Cooperstown, NY: The setting was the same but the wait was a bit longer this time around. I hoped to have seen a yellow ribbon tied around an old oak tree. But that might have been a bit too cliché even for baseball; the pandemic that had sent most of America home in 2020 didn’t allow four of the greatest of all time to enter their home for a full year. Ted SimmonsLarry WalkerDerek Jeter and the late Marvin Miller were today finally made immortal as they entered the most hallowed of halls. The Major League Baseball Hall of Fame – and this year’s ceremony ran the gambit.

 

Derek Jeter

Jeter’s induction was preordained, The Yankees great was ushered in the first time his name was placed on the ballot. Larry Walker, on the other hand, took the long way home and made it on his tenth and final appearance. Ted Simmons got his second chance from the modern era baseball committee 31 years after his name was removed from the ballot. Marvin Miller was at long last sent in by the veteran committee. Welcome home Gentlemen!

“De-rek Je-ter!” the Yankees crowd chanted. “De-rek Je-ter!” as their hero took to the podium, “De-rek Je-ter!…… “De-rek Je-ter!”

 

His first words on the greatest day of his life:

 

“I forgot how good that sounds,” 

Jeter went on to wax poetically of how he met Rachel Robinson, the late Jackie Robinson‘s wife, at a BBWAA banquet in 1996 and Hank Aaron at the 1999 All-Star Game.

“These two moments in particular are when I realized it’s more than just a game,” Jeter said. “The Hall of Fame family, they’re watching. So I wanted their approval. During my career, I wanted to make Mrs. Robinson proud, I wanted to make Hank Aaron proud, I wanted to make all of you behind me proud. Not the statistics. Proud of how I played the game, how I carried myself and how I respected the game for those before and after me.”

He went on to talk of his future in baseball as CEO of the Marlins and his pride in ushering in the next generation of heroes. And children.

“For so many years, I represented New York and the Yankee organization in the best light possible,” he said. “Now I represent you. Know that I’m here to support you, guide you, protect you. Most importantly, I’m here to love you. I want you to find someone that inspires you, and when the time is right, I want you to inspire others.”

Inspiring to the last…Love him or not, you have to respect this man and acknowledge he belongs. 

Larry Walker 

Happily, my lasting memory of Larry Walker will always be his stepping across the plate into the right-handed batter’s box and flipping his helmet on backward when facing Randy Johnson during the 1997 All-Star Game. This ladies and gents was Larry Walker. But he was so much more. He won seven gold gloves, was a three-time batting champion and belted 383 home runs, and drove in 1,311 batters over his injury-riddled career. A selfless player who forever put his team first. Walker put his countrymen first on what was supposed to be his day.

“I share this honor with every Canadian,” Walker said. “And I hope for all you Canadian kids out there that have dreams of playing in the big leagues that seeing me here today gives you another reason to go after those dreams.”

Did I mention he was the 1997 N.L. MVP?

Not bad for a Canadian kid who found baseball after he couldn’t cut it as a Pee-Wee Goalie.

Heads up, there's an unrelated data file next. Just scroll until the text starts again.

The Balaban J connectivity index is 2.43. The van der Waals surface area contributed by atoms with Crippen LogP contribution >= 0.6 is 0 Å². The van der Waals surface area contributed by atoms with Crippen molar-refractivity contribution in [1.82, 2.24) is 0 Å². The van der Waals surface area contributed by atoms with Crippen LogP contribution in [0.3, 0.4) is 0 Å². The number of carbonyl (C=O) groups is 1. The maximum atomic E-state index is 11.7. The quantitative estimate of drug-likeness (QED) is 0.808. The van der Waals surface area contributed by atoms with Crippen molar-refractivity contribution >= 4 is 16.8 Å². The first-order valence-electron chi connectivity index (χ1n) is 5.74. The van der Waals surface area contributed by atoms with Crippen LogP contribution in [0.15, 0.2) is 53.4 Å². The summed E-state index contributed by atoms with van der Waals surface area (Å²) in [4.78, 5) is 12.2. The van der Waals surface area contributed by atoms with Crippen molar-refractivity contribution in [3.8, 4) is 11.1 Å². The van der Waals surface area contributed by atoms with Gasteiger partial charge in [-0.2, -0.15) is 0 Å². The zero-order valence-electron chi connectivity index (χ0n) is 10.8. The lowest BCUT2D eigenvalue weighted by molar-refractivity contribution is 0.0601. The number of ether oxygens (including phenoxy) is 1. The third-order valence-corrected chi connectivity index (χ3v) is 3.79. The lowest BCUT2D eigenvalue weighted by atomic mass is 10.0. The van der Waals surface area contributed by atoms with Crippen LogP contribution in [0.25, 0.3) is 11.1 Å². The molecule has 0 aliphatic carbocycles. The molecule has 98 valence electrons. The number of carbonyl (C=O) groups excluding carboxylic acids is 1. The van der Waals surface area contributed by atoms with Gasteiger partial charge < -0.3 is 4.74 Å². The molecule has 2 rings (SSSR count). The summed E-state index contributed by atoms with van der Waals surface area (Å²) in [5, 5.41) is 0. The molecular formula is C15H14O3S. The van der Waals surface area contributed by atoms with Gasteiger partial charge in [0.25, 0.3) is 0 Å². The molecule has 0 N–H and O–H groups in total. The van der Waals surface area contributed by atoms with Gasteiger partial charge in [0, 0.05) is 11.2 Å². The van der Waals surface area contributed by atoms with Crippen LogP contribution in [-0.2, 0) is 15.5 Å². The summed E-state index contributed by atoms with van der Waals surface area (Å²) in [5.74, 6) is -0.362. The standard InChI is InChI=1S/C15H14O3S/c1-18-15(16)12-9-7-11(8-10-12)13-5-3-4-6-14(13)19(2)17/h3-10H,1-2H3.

Ted Simmons 

 

Ted Simmons was added and removed from the BBWAA ballot as quickly as he was put on it. After his first year of eligibility he failed to get the 5% required to remain in consideration. When the game of baseball was done with him (1988) Simmons wasn’t done with the game. Ted stayed in baseball – as a scout, as a GM, as an executive. And that was his ticket to Cooperstown. He is the only hall member to be elected after being removed from their first ballot. 

“There are many roads to Cooperstown,” Simmons said. “For some, it comes quickly and for others, it takes a little time. For those like myself, the path is long. And even though my path fell on the longer side, I would not change a thing.”

Simmons was an eight-time all-star who amassed 2,472 career hits, 483 doubles, 248 homers, 1,389 RBIs over 21 seasons with the Cardinals, Brewers, and Braves. 

Simmons going in as an executive paid tribute to his now fellow hall of famer Marvin Miller.

“He made so much possible for every Major League player from my era to the present and the future,” Simmons said. “I could not be more proud to enter this great Hall with this great man.”

The Late Marvin Miller 

Miller was the first Executive Director of the MLBPA, he organize, legitimized, and turned it into the most powerful union in sports history. He erased the reserve clause that kept ballplayers in indentured servitude to the owners. Miller made his players free agents and ushered in the dreaded arbitration years. And that, my friends, is why it took this long to get him through these doors. You see the executives decide what executives go in. In the final years of his life, Miller asked to be removed from consideration for the hall, his wishes were not respected any more than the owners respected him while he was in office. They knew it would be bad PR. 

In the last years of his life, Miller asked to be removed from consideration for the Hall, and before he died in 2012, he made clear that if he were ever inducted, he would prefer his family not be a part of the ceremony. (They respected his wishes).

 

MLost in LA, Angels’ Shohei Ohtani is MVP

 

Featured Image via USA Today/Danielle Parhizkaran

Major League Baseball Hall of Fame Class of 2021 or 2020 | Murph | 9-9-2021